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Love's Labour's Lost:
A Pleasant, Conceited Comedy

From Insights, 1994

 

To the Elizabethans, “conceited” meant fanciful or imaginative, and Love’s Labour’s Lost is filled with delight, doggerel, duplicity, comedy, and two excellent poems. It is a play about words and the uses of words. Language held a tremendous interest for the Elizabethans, who were not afraid to experiment with both diction and style. With this play, Shakespeare could utilize the fashionable linguistic tricks of the day and, at the same time, poke fun at some of the absurdities.

Puns dot the lines of the play, and satire is evident--although not bitter or forced satire, but rather easy, fresh, and joyful. Some scholars believe that Shakespeare was attacking a group of intellectuals who considered themselves elitely studious, but, if this is the case, the “attack” is merry, and its plea is for simplicity and common sense.

The first printed text of Love’s Labour’s Lost is the quarto of 1598, and it is thought that the play, written early in Shakespeare’s career, and subsequently extensively revised by him, was constructed for an aristocratic audience and not for the public playhouse. It may have been designed for performance before the queen at some great house where she was being entertained. No indisputable evidence, however, fixes the time, the place, the occasion, or even the sources of Shakespeare’s material. No king of Navarre ever bore the name Ferdinand, but Henry of Navarre, who became Henry IV of France, was popular and well known in England.

The play reflects the attitudes, the foibles, the gossip, and the peculiarities of literary London, as well as the fashionable world of the court. Much of the humor is directed toward persons and situations lost to modern audiences, but even if we do not understand all the finer points of Shakespeare’s jokes (puns, for instance, we consider to be a weak form of humor; they enjoyed higher status with the Elizabethans), we can still understand very well the basic situation in which four unwilling young men give up love for study and then fall in love with four merry ladies.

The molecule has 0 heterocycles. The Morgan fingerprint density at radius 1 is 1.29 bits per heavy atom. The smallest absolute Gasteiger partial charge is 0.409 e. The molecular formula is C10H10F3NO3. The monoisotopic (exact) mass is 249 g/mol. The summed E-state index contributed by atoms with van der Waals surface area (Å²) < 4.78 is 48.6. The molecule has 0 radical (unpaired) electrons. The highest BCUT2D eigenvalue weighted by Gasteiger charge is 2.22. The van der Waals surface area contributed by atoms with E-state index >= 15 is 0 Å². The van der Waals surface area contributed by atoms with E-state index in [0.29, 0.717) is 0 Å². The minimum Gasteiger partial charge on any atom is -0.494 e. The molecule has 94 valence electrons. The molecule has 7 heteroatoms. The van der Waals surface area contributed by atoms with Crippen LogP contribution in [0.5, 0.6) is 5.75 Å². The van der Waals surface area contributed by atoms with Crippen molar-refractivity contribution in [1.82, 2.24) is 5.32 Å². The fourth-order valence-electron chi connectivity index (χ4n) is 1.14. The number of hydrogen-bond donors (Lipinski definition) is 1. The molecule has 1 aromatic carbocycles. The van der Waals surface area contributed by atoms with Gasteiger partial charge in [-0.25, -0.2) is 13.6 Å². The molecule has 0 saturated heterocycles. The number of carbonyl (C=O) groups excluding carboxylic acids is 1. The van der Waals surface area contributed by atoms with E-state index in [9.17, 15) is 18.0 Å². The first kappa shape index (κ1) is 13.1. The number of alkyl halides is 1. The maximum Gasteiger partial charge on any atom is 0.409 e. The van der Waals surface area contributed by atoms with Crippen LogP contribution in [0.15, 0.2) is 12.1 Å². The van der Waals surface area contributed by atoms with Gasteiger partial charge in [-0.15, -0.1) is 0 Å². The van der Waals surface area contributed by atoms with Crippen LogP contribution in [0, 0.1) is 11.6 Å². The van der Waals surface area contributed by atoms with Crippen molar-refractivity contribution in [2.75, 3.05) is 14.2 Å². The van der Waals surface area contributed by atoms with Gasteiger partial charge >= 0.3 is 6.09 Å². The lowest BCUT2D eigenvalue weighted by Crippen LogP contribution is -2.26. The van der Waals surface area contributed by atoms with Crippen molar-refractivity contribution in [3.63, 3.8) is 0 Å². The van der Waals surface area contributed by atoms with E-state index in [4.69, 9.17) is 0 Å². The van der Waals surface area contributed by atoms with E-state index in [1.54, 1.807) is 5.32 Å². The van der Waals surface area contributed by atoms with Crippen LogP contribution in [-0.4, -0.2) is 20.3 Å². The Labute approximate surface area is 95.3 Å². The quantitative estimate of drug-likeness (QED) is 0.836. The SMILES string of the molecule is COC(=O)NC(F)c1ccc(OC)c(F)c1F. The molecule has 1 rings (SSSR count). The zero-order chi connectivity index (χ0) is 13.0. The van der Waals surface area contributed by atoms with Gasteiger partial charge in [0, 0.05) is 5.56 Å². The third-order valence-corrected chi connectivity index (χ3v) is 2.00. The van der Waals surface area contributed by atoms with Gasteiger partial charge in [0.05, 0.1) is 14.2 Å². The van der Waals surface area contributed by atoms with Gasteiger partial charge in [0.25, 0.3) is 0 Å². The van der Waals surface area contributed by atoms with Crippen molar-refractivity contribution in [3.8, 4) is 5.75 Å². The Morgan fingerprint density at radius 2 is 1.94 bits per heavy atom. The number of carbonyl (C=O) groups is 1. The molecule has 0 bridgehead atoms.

Shakespeare does not use entirely original comic characters in this play, even though he used no known comedy “source.” For example, he borrows certain “types” from the Italian commedia dell ‘arte. He includes the loud braggart (Don Armado), a type that appears in early drama. There is also the zany (Moth), the pedant (Holofernes), the parasite (Nathaniel), the stupid rustic (Costard), and the unlearned magistrate (Dull). These were enduring types which also appeared on French and German stages and would eventually find their way into comic operas.

So Love’s Labour’s Lost is a play that is, in its simplest form, fun. It’s language may be rich and sometimes hard to understand, its characters may sometimes be pompous and silly, its plot may sometimes be simplistic—but asks a question that is still fun (and yet important) today: What should be the relationship between study, work, and the life of the mind and love, play, and the life of the emotions?


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